This book presents a sociolinguistic ethnography of the linguistic landscape of Chinatown in Washington, DC. The book sheds a unique light on the impact of urban development on traditionally ethnic neighbourhoods and discusses the various historical, social and cultural factors that contribute to this area’s shifting linguistic landscape. Based on fieldwork, interviews with residents and visitors and analysis of community meetings and public policies, it provides an in-depth study of the production and consumption of linguistic landscape as a cultural text. Following a geosemiotic analysis of shop signs, it traces the multiple historical trajectories of discourse which shaped the bilingual landscape of the neighbourhood. Turning to the spatial contexts, it then compares and contrasts the situated meaning of the linguistic landscape for residents, community organisers and urban planners.
This book presents a fascinating insight into the changing role of Chinatowns in today's urban landscape.
- Theo van Leeuwen, University of Southern Denmark, Denmark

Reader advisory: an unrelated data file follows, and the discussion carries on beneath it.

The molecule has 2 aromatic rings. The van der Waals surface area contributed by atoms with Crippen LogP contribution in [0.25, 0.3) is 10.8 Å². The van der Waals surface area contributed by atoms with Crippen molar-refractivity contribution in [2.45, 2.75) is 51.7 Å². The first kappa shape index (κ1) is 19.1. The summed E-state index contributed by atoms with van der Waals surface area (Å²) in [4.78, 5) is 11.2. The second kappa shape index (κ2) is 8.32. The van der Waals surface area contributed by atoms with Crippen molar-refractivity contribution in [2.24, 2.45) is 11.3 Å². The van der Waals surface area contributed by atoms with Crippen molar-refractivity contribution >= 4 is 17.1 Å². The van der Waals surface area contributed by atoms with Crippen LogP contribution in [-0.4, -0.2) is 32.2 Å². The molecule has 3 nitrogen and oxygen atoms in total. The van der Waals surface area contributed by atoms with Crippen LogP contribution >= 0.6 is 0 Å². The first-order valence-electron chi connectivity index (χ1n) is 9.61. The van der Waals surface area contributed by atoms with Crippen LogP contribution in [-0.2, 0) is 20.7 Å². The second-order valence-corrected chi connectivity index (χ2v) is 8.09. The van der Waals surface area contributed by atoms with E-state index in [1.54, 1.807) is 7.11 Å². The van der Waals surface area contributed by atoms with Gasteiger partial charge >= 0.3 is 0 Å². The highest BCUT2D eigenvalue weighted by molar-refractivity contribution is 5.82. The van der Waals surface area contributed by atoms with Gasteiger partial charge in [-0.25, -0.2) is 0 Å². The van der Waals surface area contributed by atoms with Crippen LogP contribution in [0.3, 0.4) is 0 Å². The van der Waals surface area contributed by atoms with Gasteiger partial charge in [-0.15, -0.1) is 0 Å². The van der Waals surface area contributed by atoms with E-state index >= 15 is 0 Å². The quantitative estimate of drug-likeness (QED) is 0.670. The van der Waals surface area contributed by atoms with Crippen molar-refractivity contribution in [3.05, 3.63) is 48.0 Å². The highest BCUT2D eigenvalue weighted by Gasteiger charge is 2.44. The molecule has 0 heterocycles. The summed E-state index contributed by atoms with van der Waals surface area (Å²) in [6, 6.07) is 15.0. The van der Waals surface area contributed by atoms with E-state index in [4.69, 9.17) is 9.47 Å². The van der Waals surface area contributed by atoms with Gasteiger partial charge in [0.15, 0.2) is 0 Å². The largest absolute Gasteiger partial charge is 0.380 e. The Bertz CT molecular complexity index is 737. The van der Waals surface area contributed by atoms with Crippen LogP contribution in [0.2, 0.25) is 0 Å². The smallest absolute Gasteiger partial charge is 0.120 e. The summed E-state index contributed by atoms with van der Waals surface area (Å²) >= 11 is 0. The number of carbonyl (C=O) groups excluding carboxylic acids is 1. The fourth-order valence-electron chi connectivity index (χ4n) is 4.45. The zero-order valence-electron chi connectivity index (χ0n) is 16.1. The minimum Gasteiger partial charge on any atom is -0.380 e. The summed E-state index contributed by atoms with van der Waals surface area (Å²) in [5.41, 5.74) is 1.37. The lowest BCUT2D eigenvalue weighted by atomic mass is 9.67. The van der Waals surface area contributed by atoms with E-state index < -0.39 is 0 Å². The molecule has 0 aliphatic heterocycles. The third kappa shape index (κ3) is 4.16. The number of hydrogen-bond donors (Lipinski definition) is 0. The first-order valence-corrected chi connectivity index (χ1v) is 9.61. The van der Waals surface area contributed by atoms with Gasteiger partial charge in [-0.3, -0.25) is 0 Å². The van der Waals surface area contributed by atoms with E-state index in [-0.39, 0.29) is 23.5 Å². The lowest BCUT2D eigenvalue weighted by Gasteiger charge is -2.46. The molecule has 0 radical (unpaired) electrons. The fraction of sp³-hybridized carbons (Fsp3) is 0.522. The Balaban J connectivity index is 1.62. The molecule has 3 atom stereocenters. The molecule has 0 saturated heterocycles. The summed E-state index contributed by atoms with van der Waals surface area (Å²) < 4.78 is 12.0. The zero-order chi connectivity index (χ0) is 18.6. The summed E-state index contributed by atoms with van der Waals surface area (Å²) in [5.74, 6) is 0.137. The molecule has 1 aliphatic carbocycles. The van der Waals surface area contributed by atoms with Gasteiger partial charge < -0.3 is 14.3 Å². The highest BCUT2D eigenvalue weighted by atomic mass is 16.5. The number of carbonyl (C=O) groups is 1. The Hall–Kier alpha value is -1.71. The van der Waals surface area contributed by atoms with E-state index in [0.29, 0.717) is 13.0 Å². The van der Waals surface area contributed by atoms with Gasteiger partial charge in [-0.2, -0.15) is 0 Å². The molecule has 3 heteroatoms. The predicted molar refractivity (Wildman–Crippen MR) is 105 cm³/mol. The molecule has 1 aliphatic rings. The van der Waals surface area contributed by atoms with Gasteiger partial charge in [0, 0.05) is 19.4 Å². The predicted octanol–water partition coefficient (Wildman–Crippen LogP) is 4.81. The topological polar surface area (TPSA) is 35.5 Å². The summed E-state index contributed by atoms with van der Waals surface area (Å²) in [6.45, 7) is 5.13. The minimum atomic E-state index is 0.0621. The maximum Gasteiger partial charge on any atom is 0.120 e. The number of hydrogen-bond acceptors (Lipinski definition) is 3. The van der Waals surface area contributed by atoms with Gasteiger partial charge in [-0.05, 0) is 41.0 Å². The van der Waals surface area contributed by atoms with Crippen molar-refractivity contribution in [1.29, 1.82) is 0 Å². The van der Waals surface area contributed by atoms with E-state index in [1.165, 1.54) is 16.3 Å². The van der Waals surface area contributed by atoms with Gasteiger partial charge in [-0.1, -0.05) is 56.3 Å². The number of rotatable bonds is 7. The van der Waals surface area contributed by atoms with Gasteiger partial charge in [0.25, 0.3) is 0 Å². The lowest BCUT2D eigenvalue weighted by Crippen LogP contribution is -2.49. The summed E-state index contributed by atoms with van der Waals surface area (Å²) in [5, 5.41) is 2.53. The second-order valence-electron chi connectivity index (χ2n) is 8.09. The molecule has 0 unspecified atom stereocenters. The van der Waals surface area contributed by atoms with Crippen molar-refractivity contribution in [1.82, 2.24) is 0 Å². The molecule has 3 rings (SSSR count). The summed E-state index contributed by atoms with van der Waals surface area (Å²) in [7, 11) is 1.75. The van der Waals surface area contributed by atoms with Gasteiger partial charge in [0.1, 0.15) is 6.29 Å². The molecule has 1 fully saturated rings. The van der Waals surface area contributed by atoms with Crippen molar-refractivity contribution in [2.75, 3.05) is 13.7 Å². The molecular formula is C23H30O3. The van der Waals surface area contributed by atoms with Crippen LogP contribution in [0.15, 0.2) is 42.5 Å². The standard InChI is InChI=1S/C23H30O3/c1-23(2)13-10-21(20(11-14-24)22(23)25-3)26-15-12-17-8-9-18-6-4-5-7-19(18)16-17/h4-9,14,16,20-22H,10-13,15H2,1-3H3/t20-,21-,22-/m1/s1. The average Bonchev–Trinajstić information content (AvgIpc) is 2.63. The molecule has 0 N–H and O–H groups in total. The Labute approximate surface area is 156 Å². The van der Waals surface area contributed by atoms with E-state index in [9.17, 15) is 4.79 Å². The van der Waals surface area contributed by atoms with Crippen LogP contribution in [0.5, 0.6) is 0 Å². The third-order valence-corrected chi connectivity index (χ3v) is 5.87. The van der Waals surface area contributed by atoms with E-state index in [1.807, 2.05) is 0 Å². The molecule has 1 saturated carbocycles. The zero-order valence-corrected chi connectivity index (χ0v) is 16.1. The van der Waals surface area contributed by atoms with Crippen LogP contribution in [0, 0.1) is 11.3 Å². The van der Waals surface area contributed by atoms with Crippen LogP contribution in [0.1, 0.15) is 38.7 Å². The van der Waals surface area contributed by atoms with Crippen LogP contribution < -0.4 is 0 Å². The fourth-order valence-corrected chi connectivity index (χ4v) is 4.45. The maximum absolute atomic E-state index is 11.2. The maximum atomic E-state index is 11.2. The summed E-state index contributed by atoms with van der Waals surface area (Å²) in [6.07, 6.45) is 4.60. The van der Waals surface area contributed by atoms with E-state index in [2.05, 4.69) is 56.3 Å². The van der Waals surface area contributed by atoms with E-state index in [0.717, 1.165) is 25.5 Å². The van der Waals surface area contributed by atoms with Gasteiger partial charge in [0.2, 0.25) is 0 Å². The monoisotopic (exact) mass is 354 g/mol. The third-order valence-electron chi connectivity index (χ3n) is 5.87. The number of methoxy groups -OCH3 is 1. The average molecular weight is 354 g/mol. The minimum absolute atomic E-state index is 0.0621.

How does place emerge and how is it lived? This sophisticated and meticulously executed research offers new engaging vistas on the significance of linguistic landscapes in place-making. Everyone interested in the complex spatial and temporal dynamics of urban change will want to read this book – from researchers to residents.
- Christopher Stroud, University of the Western Cape, South Africa
Situating languages in places and spaces, Jackie Jia Lou provides us with a deep and comprehensive multi-level ethnographic analyses of ‘China Town’ as both a local and global space (China and Washington, DC). The book offers an excellent case that reveals how various dimensions of Linguistic Landscape offer a unique tool for deep interpretation of both the overt and covert layers of spaces over time, mobility, place and space.
- Elana Shohamy, Tel Aviv University, Israel
This book offers both a comprehensive analysis of the linguistic landscape of Washington, D.C.’s Chinatown and an admirable example of how an integrative research design can enhance a linguistic landscape study. It is an impeccably presented piece of research that focuses on one place but at the same time has clear connections to the wider debates of the discipline.
- LINGUIST List 28.98
- Laura Michele Callahan, City College of New York (CUNY), USA
Jackie Jia Lou is Assistant Professor in the Department of English, City University of Hong Kong. Her main research interests are linguistic landscape, sociolinguistic ethnography, multimodal discourse analysis, and language, space and place. She is on the editorial board for Linguistic Landscapes: An International Journal.